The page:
Weeds are a major headache in the life of any gardener.
Defined as any plants that are growing where they are not wanted, these little green buggers are a persistent and pervasive nuisance.
In my own gardens, it seems like the faster I pull them, the more rapidly they spring back.
And every time I turn around, there's a fresh crop of ugly shoots, mocking my efforts and taunting me to try again.
This past weekend, I was struggling with a particularly frustrating weed-pulling session.
In a fit of hopelessness, I took a break from my back-breaking work to throw myself on the hammock and contemplate my resentments.
From this new perspective, everything changed. Rather than focusing down on the ground, where the tiny sprouting source of my irritation takes root, I was gazing up. Freed from the earthy distraction of those darn weeds, my eyes were able to take in the glorious heights of my garden's beauty.
Sunlight filtering through the delicate leaves of the Japanese maple.
Pink roses climbing up to the second story windows.
Trellises and arbors tucked here and there among the greenery.
Spiky tree tops of the neighboring Douglas firs.
And the azure blue sky soaring over all.
Yes, I do need to stay on top of those wicked weeds. But they do not tell the whole story about my garden. There is much to enjoy and celebrate, even as the green demons make their mischief at my feet.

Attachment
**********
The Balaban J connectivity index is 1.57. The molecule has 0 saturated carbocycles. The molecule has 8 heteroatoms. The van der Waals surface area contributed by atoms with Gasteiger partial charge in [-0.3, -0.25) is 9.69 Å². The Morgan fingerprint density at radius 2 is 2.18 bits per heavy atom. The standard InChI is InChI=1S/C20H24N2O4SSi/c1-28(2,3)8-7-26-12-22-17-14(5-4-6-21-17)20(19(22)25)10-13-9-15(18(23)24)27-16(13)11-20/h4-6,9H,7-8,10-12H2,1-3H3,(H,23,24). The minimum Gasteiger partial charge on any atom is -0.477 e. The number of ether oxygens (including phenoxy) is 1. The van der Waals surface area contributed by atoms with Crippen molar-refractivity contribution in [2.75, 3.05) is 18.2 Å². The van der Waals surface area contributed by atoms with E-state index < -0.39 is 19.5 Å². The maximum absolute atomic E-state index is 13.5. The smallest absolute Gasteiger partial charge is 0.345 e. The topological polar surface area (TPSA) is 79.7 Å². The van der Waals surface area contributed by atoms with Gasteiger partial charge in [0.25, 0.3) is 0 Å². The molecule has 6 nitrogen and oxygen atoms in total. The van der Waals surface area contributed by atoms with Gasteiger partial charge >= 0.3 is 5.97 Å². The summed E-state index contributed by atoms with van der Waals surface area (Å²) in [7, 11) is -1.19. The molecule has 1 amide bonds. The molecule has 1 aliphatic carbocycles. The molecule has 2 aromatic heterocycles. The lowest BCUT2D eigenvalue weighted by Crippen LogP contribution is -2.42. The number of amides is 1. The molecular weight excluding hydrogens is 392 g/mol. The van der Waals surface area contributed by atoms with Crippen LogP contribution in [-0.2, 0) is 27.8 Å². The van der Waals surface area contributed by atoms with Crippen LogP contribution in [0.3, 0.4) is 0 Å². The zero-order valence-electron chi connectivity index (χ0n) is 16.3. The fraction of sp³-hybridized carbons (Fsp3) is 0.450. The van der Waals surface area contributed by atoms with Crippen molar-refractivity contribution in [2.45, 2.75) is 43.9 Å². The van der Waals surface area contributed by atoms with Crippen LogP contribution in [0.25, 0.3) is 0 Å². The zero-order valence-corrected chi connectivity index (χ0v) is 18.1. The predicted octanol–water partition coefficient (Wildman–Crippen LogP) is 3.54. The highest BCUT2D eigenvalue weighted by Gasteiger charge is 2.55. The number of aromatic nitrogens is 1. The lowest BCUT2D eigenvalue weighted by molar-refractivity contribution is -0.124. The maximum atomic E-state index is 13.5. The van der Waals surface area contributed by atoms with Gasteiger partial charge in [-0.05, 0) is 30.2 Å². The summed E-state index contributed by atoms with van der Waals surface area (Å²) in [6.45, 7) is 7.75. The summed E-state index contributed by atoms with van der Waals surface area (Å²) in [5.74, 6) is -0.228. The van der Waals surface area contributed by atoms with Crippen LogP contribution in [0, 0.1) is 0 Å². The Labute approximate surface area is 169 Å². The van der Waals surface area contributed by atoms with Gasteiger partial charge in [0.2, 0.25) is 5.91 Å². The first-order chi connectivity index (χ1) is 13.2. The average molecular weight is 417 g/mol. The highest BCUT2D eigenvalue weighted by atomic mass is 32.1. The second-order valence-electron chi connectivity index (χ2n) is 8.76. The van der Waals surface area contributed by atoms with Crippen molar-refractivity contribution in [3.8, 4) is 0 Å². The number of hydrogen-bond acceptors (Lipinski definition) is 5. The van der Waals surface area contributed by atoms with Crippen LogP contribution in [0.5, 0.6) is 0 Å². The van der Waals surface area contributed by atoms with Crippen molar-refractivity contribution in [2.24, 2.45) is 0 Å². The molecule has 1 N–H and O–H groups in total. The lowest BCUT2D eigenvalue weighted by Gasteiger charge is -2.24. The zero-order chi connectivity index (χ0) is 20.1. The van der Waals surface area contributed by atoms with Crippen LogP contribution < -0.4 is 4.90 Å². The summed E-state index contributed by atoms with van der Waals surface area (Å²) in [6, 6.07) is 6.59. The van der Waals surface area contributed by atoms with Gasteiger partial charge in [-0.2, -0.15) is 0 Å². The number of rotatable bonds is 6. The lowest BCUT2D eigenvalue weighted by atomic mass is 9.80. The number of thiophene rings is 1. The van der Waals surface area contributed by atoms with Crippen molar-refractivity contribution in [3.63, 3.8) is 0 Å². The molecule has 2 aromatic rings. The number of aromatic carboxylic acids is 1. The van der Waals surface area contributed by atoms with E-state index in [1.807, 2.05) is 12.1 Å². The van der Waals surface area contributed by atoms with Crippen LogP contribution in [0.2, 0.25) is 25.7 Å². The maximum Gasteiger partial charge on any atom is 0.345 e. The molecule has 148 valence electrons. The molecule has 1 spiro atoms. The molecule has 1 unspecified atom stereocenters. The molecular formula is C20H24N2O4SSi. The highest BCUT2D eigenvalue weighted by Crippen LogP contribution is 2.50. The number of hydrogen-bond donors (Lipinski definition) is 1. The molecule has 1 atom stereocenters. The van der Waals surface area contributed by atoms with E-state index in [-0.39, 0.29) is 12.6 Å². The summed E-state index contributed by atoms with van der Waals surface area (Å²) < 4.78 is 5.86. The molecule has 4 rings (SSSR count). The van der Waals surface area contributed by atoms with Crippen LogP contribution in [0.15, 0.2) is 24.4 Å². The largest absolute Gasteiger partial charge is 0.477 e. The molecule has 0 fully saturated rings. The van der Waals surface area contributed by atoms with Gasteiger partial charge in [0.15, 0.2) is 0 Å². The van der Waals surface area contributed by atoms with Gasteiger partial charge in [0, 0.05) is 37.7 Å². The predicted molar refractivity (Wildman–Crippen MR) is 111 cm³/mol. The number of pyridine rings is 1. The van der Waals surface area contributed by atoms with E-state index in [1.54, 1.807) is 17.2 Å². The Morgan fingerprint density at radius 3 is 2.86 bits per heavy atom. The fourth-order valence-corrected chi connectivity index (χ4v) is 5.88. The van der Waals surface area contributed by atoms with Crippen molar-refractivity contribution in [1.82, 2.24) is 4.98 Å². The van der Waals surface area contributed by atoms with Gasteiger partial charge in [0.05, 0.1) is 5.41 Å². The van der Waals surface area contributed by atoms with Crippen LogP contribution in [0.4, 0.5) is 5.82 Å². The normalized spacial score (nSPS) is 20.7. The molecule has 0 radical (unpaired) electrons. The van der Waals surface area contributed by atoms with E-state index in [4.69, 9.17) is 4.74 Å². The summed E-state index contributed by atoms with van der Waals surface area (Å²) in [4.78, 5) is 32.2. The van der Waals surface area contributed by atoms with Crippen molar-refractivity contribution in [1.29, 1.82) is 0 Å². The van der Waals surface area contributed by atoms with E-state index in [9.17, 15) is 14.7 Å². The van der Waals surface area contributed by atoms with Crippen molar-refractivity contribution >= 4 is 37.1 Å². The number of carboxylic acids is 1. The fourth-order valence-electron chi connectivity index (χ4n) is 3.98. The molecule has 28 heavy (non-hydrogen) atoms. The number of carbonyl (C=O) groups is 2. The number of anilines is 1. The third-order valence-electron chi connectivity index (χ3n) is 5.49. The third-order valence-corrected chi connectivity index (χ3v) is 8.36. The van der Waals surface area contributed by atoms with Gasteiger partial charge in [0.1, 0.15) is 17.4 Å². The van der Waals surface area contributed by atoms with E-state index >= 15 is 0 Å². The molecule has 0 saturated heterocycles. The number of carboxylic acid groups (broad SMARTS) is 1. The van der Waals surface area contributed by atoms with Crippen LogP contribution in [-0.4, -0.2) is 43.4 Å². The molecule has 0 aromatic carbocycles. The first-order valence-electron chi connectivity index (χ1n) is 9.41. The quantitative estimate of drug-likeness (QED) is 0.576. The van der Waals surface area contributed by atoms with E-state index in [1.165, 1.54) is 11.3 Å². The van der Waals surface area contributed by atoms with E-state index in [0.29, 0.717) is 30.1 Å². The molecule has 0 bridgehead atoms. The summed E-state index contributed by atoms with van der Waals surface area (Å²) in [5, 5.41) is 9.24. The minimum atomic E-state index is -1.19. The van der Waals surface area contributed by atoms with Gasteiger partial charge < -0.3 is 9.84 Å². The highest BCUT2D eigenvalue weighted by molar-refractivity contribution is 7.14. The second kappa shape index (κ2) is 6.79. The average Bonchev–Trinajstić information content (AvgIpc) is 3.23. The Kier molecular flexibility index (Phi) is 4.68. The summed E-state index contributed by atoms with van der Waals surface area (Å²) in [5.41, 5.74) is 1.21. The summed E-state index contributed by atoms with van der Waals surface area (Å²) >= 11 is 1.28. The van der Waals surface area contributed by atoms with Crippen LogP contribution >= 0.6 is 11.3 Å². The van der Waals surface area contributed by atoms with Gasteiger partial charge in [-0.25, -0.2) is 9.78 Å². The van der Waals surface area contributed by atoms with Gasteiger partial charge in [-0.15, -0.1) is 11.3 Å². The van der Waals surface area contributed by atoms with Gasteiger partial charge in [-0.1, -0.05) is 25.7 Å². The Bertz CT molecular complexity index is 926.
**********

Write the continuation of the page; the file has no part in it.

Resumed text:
And as I lay quietly in my shady corner, thinking these thoughts, I was reminded all over again that this is how life works.
Irritations come into my life; annoying events that do not fit into my idea of How Things Ought To Be. Try as I might to root out and remove them, these situations often persist. And if I'm not careful, I can really wear myself out in this never-ending quest for order and control.
My mom's Alzheimer's is a perfect example.
This summer, the daily challenges and difficult details of her illness have been springing up with alarming speed and tenacity. I pour myself into their resolution, which I surely must do. But at the same time, I feel the exhaustion setting in, and I know that in order for me to stay helpful to her in the long run, I need to be much more careful.
So from time to time, I will remember to wander back to this corner of my garden, plop myself down into the hammock and take a few moments for looking up.
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